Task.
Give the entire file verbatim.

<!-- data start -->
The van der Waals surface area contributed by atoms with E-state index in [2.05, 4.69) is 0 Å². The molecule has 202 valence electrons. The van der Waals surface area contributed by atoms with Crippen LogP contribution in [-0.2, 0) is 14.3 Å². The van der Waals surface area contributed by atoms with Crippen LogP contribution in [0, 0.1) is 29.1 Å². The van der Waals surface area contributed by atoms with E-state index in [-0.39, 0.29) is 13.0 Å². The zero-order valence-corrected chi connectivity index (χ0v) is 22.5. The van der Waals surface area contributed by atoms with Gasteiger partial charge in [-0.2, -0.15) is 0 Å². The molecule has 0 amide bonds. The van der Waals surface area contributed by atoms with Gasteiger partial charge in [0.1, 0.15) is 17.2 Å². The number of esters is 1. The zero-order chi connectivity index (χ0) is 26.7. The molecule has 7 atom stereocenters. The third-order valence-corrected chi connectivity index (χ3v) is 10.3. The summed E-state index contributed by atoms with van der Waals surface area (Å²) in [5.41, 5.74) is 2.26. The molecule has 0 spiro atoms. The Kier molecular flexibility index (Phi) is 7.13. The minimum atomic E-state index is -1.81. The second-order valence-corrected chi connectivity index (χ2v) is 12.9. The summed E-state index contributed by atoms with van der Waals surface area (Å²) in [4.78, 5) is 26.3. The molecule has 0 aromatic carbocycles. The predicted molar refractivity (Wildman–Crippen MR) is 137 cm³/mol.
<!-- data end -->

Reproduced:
The van der Waals surface area contributed by atoms with E-state index in [2.05, 4.69) is 0 Å². The molecule has 202 valence electrons. The van der Waals surface area contributed by atoms with Crippen LogP contribution in [-0.2, 0) is 14.3 Å². The van der Waals surface area contributed by atoms with Crippen LogP contribution in [0, 0.1) is 29.1 Å². The van der Waals surface area contributed by atoms with E-state index in [-0.39, 0.29) is 13.0 Å². The zero-order valence-corrected chi connectivity index (χ0v) is 22.5. The van der Waals surface area contributed by atoms with Gasteiger partial charge in [-0.2, -0.15) is 0 Å². The molecule has 0 amide bonds. The van der Waals surface area contributed by atoms with Gasteiger partial charge in [0.1, 0.15) is 17.2 Å². The number of esters is 1. The zero-order chi connectivity index (χ0) is 26.7. The molecule has 7 atom stereocenters. The third-order valence-corrected chi connectivity index (χ3v) is 10.3. The summed E-state index contributed by atoms with van der Waals surface area (Å²) in [5.41, 5.74) is 2.26. The molecule has 0 spiro atoms. The Kier molecular flexibility index (Phi) is 7.13. The minimum atomic E-state index is -1.81. The second-order valence-corrected chi connectivity index (χ2v) is 12.9. The summed E-state index contributed by atoms with van der Waals surface area (Å²) in [4.78, 5) is 26.3. The molecule has 0 aromatic carbocycles. The predicted molar refractivity (Wildman–Crippen MR) is 137 cm³/mol.